Congressional Steel Caucus Holds Meeting on State of Steel Industry

The Congressional Steel Caucus held a hearing on The State of the Steel Industry in Washington on Wednesday, June 7, where prominent steel executives and the United Steelworkers (USW) union gave testimony on issues such as international trade and sustainability.

In his opening remarks, US Rep. Frank Mrvan (D.-Ind.), vice-chairman of the Caucus, stressed his gratitude for these witnesses’ commitment “to support our workers, our national economy, and our national security.”

“We know that American workers can compete with anyone in the world when given a level playing field, and I look forward to continuing to collaborate with my colleagues to enhance our trade remedy abilities,” Mrvan said.

Below, please find selected remarks from statements of the witnesses’ testimony in the order that they were listed. Their full remarks can be found here.


Roy Houseman, Legislative Director of USW:

“Regarding the global arrangement and the steel 232, USW remains committed to maintaining the 232 tariff relief and urges Congress to support a successful negotiation of a global arrangement on steel excess capacity and carbon intensity with the European Union (EU),” Houseman said.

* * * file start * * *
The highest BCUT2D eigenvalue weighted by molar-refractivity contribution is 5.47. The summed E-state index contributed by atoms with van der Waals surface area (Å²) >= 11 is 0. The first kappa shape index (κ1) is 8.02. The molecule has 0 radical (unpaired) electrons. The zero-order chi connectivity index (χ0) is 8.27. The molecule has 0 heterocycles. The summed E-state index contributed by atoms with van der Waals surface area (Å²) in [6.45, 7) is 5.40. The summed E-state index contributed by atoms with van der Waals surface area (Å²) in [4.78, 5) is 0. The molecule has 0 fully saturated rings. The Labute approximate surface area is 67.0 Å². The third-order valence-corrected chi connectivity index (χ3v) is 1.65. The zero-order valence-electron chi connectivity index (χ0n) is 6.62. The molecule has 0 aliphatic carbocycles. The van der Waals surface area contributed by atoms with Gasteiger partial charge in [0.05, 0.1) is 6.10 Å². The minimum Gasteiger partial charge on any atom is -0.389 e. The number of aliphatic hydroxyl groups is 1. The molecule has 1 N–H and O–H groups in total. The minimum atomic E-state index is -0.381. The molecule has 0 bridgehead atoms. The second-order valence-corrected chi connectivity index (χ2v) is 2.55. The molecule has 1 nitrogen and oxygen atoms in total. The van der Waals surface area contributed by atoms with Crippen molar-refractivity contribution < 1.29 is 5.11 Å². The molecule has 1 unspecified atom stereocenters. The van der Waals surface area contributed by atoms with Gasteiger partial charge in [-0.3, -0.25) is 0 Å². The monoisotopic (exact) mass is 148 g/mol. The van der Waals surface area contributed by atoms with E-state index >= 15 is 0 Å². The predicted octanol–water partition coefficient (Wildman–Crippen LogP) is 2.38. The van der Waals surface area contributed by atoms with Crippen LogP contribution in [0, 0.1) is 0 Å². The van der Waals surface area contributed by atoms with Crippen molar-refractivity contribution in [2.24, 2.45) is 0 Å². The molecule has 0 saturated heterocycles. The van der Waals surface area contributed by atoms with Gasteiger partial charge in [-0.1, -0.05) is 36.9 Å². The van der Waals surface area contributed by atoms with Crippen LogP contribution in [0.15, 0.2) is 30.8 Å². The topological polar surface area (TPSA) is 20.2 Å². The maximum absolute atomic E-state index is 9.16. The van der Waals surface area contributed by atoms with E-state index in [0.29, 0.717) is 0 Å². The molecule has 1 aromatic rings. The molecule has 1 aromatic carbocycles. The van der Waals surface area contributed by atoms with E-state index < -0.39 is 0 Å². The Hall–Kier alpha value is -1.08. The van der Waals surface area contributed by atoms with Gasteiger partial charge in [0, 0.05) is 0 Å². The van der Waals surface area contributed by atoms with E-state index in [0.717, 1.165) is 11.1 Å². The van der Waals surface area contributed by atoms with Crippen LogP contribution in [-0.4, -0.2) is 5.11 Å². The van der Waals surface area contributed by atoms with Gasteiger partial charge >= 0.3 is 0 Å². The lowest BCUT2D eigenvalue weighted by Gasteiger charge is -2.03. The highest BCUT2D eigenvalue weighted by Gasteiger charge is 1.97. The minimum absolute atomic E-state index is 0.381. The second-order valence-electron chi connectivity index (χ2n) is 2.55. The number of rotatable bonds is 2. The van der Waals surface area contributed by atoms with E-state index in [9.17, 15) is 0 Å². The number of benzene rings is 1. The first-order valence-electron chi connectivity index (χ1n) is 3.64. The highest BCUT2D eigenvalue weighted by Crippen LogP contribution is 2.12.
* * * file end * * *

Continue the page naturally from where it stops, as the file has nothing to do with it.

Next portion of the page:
Lourenco Goncalves, chairman, president and CEO of Cleveland-Cliffs:

Goncalves said that on May 8 Cliffs completed a successful hydrogen trial at their Middletown Works blast furnace in Ohio, injecting hydrogen into all 20 tuyeres of the furnace.

“This was the first trial of its kind in the Western Hemisphere,” he said. “This groundbreaking use of hydrogen as an iron reductant is a massive step toward the continued decarbonization of the superior steels produced by the blast furnace-BOF route, and utilized by the automotive industry.”

He also said Cliffs is working to bring about a clean hydrogen economy through their participation in two Midwestern hydrogen hubs.

Further in his testimony he said that hydrogen-powered vehicles are a very real alternative to battery electric vehicles.

As Cliffs is an electrical steel producer, Goncalves took issue with a letter sent to President Biden by trade groups led by the National Electrical Manufacturers Association, about the limited availability of electrical steels.

He said Cliffs is “currently producing more GOES (grain-oriented electrical steel) than our customers are able to receive and process.”

Richard Fruehauf, SVP and chief strategy and sustainability officer at US Steel:

“Strong trade enforcement and continuation of the Section 232 national security action on steel imports is critical,” Fruehauf said. “We thank the Caucus for their support of the industry’s AD/CVD cases and confronting unfair trade.”

He highlighted the Caucus’ focus as the US and EU discuss a potential global arrangement on steel overcapacity and decarbonization.

“A successful outcome and agreement would be one that ensures America makes the green steel our nation needs for electric vehicles, our power grid and the clean economy,” he said.